The number of online communities centered on product categories, brands and even specific retailers is growing. Consumers with great affinities are starting fan pages on Facebook and MySpace, discussion places in Yahoo Groups, dedicated blogs and other social media destinations.
There’s a lot of chatter about products and brands, and retailers can listen in to glean helpful insights. A key is learning how to listen, said Matthew Cronin, a founding partner at WebLiquid Group, a digital marketing consulting firm, at this week’s Web Experience Forum ’08, held in Boston by Gomez Inc. and sponsored in part by Internet Retailer. Cronin spoke during a session titled “The Importance of Online Communities in Creating the Online Experience.”
“What are they talking about, how much are they talking about it?” Cronin said. “Then move to a period of time where you measure these things again and again. Is increased discussion because of seasonality? Marketing efforts? Specific consumer events like the introduction of new products?”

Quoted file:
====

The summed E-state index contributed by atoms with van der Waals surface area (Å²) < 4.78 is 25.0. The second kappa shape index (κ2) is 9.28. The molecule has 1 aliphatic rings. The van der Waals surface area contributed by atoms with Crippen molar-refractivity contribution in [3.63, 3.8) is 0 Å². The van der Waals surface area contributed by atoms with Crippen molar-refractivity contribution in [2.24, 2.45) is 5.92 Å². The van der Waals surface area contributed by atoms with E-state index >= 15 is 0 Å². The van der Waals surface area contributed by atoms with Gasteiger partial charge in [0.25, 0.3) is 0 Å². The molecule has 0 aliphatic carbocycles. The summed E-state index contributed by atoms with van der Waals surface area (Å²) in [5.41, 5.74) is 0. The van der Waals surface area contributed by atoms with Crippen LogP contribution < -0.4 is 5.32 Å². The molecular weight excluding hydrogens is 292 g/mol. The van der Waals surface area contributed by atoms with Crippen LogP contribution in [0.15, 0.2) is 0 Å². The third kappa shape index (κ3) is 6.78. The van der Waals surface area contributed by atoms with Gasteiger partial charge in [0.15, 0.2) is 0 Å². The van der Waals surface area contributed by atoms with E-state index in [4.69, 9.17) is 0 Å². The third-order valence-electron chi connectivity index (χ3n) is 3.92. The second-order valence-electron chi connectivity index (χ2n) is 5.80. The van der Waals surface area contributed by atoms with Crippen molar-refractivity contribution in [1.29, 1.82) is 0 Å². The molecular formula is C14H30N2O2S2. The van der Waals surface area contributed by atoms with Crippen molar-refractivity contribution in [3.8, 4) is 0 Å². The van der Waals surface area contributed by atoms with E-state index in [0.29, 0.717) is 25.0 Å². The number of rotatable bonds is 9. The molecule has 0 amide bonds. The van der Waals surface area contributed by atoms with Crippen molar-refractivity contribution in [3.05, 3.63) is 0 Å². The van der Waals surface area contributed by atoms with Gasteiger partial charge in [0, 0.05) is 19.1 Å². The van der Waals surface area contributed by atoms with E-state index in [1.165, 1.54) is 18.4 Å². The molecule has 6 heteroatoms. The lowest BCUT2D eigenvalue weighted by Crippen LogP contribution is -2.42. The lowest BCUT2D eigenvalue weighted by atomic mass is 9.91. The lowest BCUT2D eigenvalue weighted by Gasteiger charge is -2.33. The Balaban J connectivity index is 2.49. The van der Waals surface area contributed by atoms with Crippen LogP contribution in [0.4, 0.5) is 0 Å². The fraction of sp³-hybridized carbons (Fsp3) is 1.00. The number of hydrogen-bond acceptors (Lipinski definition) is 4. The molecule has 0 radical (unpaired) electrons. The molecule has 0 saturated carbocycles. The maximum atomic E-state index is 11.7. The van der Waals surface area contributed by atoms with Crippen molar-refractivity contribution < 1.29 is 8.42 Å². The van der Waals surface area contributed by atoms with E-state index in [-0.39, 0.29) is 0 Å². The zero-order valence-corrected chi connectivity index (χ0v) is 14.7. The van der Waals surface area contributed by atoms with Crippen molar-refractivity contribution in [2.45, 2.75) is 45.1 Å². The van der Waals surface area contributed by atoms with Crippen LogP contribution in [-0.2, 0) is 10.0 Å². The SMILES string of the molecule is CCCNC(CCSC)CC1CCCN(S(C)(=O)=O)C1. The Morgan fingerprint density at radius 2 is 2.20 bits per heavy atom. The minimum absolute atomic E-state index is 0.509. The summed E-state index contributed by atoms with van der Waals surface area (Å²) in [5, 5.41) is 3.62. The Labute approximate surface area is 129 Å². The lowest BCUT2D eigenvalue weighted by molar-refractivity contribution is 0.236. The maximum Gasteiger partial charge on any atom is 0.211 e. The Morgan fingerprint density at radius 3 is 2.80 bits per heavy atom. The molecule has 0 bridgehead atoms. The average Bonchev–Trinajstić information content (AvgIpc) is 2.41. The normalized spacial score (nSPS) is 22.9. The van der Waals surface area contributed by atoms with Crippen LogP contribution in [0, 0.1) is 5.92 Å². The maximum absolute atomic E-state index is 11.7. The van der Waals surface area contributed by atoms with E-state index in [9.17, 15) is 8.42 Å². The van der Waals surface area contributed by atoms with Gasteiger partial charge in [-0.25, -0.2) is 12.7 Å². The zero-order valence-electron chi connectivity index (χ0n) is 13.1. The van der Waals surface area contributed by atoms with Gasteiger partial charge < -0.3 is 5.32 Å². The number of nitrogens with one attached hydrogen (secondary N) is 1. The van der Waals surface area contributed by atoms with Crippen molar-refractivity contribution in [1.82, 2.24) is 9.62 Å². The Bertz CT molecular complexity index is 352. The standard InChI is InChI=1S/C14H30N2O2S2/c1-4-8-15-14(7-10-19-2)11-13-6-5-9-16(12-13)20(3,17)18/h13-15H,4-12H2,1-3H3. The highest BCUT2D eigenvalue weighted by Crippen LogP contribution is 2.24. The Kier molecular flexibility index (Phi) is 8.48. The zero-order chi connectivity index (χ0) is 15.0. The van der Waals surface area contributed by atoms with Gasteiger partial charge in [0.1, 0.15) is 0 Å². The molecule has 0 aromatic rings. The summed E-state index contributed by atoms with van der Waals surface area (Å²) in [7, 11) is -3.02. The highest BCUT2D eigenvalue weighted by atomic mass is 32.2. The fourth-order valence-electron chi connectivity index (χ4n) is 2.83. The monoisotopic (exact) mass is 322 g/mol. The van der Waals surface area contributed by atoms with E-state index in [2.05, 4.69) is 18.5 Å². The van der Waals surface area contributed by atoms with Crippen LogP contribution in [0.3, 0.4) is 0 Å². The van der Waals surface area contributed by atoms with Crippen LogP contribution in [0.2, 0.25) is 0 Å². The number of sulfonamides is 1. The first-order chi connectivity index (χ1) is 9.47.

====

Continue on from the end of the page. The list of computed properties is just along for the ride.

Then comes what Cronin called “the tricky bit”-stepping in and engaging online communities.
“From the marketing perspective, the risk here is you jump in and you don’t show respect for the community people created,” he said. “Marketers must remember that community is not a marketing medium, it’s about relationships and conversations, and as a result members of a community need to be respected. Trying to sell is a fast turn-off. The best way to engage is to help people. And who better to help them than the company they are talking about?”